Thursday, December 07, 2006
The Up Series (7 Up, 14Up, etc.) *****
In 1964, British television viewers were treated to a charming little documentary called “Seven Up!” The film featured interviews with several 7-year-old English children from a variety of backgrounds. Jackie is from a working class London family. She and her friends fantasize about what they would do with a lot of money, “say two pound.” Suzy comes from money, attending boarding school and spending her summers at her parents’ country estate. Tony is an East-Ender, barely understandable with his cockney accent. Nick lives on a farm, attending a one-room schoolhouse, while upper-crust Charles attends a posh boarding school. Symon, who is half-white/half-black, is in a children’s home because his mom can’t afford to keep him at home.
Despite its light-hearted tone, the film was clearly intended to serve as a reminder of how much class still matters in England. As 7-year-olds, these kids already bear the marks of their upbringing. The posh, boarding-school boys brag about their plans for prep school and Oxford, while Symon asks, “What’s University?”
As a stand-alone documentary, “Seven Up!” is enjoyable, but not something I would necessarily seek out. The extraordinary thing that makes this such essential viewing is that seven years later, Michael Apted, a member of the “Seven Up!” production team, revisited those children to see what they were like at age 14. The result is “7 Plus Seven,” a more serious look at life through the eyes of young adolescents. Seven years later, Apted returned to his then-21-year-old subjects for “21 Up,” and the series continues, with an update every seven years. Some of the original 14 children have dropped out over the years, opting not to appear in any more installments. On at least one occasion Apted has lost track of a subject, only to have them reappear in the next film. The resulting series is like a stop-motion film of several entire lives, allowing us to peek in at intervals for an intimate look at the changes that seven years have wrought on these individuals. The changes can be quite jarring at times, as these characters age visibly, have children, go through divorces, lose parents, and deal with illnesses. The eleven subjects who chose to continue appearing in the films discuss their lives with remarkable candor, even admitting to marital infidelity.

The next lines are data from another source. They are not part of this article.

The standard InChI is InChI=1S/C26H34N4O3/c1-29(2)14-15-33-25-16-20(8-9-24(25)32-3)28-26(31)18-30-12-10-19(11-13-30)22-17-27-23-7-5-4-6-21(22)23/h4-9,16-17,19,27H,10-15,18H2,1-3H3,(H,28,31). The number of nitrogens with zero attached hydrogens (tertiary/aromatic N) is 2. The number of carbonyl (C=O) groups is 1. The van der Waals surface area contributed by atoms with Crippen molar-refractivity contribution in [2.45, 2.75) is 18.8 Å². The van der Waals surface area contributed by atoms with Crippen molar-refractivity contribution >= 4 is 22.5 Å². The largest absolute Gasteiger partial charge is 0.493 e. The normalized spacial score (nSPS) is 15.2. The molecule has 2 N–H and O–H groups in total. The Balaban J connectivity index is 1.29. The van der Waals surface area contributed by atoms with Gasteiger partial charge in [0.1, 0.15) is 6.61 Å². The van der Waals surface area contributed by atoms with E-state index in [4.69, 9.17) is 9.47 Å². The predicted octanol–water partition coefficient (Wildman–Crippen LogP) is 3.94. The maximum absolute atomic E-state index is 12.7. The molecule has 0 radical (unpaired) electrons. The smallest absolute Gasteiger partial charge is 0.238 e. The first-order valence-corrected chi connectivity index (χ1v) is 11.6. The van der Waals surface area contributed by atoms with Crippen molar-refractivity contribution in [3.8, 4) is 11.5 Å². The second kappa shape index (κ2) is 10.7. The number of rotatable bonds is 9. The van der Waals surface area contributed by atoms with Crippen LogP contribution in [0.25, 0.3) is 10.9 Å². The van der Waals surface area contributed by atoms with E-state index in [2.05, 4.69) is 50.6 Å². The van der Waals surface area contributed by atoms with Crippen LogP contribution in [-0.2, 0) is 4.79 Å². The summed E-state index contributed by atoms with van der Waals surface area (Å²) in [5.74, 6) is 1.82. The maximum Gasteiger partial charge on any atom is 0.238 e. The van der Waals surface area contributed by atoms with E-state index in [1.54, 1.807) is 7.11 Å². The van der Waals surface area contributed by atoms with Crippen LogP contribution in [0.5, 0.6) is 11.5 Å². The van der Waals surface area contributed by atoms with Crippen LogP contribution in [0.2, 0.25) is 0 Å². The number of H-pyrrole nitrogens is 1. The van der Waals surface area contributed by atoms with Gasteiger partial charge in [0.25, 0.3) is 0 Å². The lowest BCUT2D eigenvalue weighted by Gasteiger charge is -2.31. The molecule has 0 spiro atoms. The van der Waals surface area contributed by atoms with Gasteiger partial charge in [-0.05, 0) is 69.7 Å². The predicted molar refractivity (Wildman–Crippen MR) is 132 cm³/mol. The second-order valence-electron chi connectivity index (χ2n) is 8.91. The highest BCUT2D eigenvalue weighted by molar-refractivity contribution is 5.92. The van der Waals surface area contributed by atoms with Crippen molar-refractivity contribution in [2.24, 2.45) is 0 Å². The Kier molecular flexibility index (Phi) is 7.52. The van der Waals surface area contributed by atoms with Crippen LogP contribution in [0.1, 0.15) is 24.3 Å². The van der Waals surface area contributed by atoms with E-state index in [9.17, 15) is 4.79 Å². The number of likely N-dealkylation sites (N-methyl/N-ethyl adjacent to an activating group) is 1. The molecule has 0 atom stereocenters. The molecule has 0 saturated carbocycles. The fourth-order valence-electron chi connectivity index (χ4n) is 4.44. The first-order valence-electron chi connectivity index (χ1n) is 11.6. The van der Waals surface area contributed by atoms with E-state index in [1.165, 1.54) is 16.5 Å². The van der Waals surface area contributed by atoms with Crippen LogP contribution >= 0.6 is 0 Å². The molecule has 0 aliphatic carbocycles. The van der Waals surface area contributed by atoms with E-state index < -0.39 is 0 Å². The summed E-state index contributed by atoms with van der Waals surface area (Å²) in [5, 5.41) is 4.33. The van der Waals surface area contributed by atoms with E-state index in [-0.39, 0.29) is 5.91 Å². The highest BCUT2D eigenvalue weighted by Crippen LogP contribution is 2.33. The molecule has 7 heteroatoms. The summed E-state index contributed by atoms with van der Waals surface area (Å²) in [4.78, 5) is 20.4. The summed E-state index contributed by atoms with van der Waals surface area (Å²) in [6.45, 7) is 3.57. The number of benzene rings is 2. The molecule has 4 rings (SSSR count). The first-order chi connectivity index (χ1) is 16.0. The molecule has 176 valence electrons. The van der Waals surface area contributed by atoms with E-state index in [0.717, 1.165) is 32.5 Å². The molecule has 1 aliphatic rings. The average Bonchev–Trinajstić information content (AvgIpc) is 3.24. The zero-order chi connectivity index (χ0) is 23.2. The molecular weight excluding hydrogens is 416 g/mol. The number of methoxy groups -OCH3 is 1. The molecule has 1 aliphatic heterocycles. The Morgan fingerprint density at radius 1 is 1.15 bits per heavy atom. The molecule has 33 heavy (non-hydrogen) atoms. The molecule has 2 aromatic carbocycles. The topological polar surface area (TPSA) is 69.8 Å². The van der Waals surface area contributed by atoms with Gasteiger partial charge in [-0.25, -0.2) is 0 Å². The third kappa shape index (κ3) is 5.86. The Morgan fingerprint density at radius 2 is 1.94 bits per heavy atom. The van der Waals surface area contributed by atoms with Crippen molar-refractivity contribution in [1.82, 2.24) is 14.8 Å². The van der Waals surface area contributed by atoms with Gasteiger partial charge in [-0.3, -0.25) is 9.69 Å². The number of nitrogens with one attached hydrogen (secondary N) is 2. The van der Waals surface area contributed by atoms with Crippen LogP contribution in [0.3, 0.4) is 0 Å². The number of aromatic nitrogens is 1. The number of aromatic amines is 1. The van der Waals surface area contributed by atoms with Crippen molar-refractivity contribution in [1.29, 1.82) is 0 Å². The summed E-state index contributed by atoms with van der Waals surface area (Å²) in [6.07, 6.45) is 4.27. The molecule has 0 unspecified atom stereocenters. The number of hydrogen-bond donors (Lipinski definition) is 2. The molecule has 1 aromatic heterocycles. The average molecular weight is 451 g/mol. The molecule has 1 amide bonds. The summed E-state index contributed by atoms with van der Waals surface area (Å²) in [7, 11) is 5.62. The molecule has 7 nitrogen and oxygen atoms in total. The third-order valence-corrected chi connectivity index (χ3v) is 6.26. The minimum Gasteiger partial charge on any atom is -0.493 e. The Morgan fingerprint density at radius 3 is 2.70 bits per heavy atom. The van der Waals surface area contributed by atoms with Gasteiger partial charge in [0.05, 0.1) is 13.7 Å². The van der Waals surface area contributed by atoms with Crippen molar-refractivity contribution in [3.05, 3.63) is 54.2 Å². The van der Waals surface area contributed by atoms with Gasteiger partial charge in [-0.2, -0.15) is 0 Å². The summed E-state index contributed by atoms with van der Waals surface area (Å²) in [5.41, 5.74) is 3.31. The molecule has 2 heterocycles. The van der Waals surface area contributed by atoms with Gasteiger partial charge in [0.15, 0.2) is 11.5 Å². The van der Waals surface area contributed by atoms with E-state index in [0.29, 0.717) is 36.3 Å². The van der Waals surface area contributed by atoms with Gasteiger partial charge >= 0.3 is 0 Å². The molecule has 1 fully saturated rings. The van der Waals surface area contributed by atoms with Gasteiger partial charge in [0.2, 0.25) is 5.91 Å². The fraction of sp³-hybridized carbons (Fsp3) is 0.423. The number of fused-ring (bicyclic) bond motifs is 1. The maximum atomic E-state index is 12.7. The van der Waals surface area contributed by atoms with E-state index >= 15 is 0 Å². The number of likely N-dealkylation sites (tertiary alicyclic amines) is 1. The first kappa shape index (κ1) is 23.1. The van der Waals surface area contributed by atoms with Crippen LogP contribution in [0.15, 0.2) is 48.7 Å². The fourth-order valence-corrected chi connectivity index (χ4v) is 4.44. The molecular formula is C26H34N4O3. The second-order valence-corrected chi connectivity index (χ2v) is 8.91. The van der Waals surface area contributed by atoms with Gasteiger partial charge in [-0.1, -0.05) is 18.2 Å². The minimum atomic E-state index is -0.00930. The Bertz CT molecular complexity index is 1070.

These films bring to mind a scientific concept called “observer effect,” which refers to the fact that measuring something may change it in some way. Sticking a thermometer in hot water allows you to measure the temperature, but it also cools the water slightly, because the thermometer absorbs a little heat. A wildlife photographer may change the behavior of the animals if they see or smell him, so his film may not reflect the true, natural behavior of the wildlife. Thus it is with the “Up” Series. After a few of the films, probably as early as “21 Up,” it becomes apparent that being in the films has had a measurable effect on these people. Some regret things they said in earlier programs. Others have made friends and enjoyed a certain celebrity as a result of the films. If nothing else, some of them just seem to take a more searching look at themselves and their lives than is common. It is no wonder that some of them chose to drop out. When Plato said that the unexamined life is not worth living, he didn’t mean it had to be examined by the whole world!
So far I have watched this series up to and including the “42 Up” installment. “49 Up” came out this year, and it is burning a hole in my Netflix qeue. I have mixed feelings about watching it, however. I just discovered these movies this year, and my wife and I spread them out over the last few months. We waited as long as we could stand it between films, but we always enjoyed the luxury of moving the next one to the top of our Netflix queue whenever we wanted. We may have to wait a few months for “49 Up,” but it isn’t long to wait to see these beloved characters seven years older. After that, though, we will no longer just be observers; we will be part of the experiment. When “56 Up” comes out, it won’t just be those characters who are farther along in life; I will be 7 years older as well. How will the Guy on the Couch view this series at the age of 41 compared to 34? I don’t know, but I can sure as hell wait to find out!
5 stars and counting.